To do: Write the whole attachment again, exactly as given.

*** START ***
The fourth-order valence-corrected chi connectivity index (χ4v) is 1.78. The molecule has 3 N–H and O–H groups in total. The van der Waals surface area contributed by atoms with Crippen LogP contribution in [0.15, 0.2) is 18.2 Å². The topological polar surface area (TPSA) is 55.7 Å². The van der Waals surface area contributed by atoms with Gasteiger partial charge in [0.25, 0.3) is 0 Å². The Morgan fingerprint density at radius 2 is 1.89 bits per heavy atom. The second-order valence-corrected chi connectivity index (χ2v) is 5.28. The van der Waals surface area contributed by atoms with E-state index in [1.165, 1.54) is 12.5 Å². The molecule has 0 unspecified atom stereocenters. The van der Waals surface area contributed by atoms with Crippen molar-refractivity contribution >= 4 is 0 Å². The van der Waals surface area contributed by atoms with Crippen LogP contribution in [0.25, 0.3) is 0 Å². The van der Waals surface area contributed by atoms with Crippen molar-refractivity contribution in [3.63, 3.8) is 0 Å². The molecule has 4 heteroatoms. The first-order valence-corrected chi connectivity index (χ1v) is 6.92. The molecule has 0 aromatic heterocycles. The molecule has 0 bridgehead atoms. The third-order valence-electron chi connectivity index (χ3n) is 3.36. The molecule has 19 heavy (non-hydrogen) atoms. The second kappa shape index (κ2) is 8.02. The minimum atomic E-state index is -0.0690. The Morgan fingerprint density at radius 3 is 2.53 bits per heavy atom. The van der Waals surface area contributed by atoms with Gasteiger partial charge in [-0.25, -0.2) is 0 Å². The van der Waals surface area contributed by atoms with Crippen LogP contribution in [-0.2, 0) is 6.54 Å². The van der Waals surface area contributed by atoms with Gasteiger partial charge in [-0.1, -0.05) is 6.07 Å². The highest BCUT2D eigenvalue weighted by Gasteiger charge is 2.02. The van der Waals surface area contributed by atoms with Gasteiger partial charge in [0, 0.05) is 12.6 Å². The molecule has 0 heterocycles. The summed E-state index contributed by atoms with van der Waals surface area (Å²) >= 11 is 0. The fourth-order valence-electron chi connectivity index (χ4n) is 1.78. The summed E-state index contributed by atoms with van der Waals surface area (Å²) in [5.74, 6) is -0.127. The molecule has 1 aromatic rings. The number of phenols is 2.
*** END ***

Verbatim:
The fourth-order valence-corrected chi connectivity index (χ4v) is 1.78. The molecule has 3 N–H and O–H groups in total. The van der Waals surface area contributed by atoms with Crippen LogP contribution in [0.15, 0.2) is 18.2 Å². The topological polar surface area (TPSA) is 55.7 Å². The van der Waals surface area contributed by atoms with Gasteiger partial charge in [0.25, 0.3) is 0 Å². The Morgan fingerprint density at radius 2 is 1.89 bits per heavy atom. The second-order valence-corrected chi connectivity index (χ2v) is 5.28. The van der Waals surface area contributed by atoms with E-state index in [1.165, 1.54) is 12.5 Å². The molecule has 0 unspecified atom stereocenters. The van der Waals surface area contributed by atoms with Crippen molar-refractivity contribution >= 4 is 0 Å². The van der Waals surface area contributed by atoms with Crippen LogP contribution in [0.25, 0.3) is 0 Å². The van der Waals surface area contributed by atoms with Crippen molar-refractivity contribution in [3.63, 3.8) is 0 Å². The molecule has 4 heteroatoms. The first-order valence-corrected chi connectivity index (χ1v) is 6.92. The molecule has 0 aromatic heterocycles. The molecule has 0 bridgehead atoms. The third-order valence-electron chi connectivity index (χ3n) is 3.36. The molecule has 19 heavy (non-hydrogen) atoms. The second kappa shape index (κ2) is 8.02. The minimum atomic E-state index is -0.0690. The Morgan fingerprint density at radius 3 is 2.53 bits per heavy atom. The van der Waals surface area contributed by atoms with Gasteiger partial charge in [-0.25, -0.2) is 0 Å². The van der Waals surface area contributed by atoms with Crippen LogP contribution in [-0.2, 0) is 6.54 Å². The van der Waals surface area contributed by atoms with Gasteiger partial charge in [-0.1, -0.05) is 6.07 Å². The highest BCUT2D eigenvalue weighted by Gasteiger charge is 2.02. The van der Waals surface area contributed by atoms with Gasteiger partial charge in [0, 0.05) is 12.6 Å². The molecule has 0 heterocycles. The summed E-state index contributed by atoms with van der Waals surface area (Å²) >= 11 is 0. The fourth-order valence-electron chi connectivity index (χ4n) is 1.78. The summed E-state index contributed by atoms with van der Waals surface area (Å²) in [5.74, 6) is -0.127. The molecule has 1 aromatic rings. The number of phenols is 2.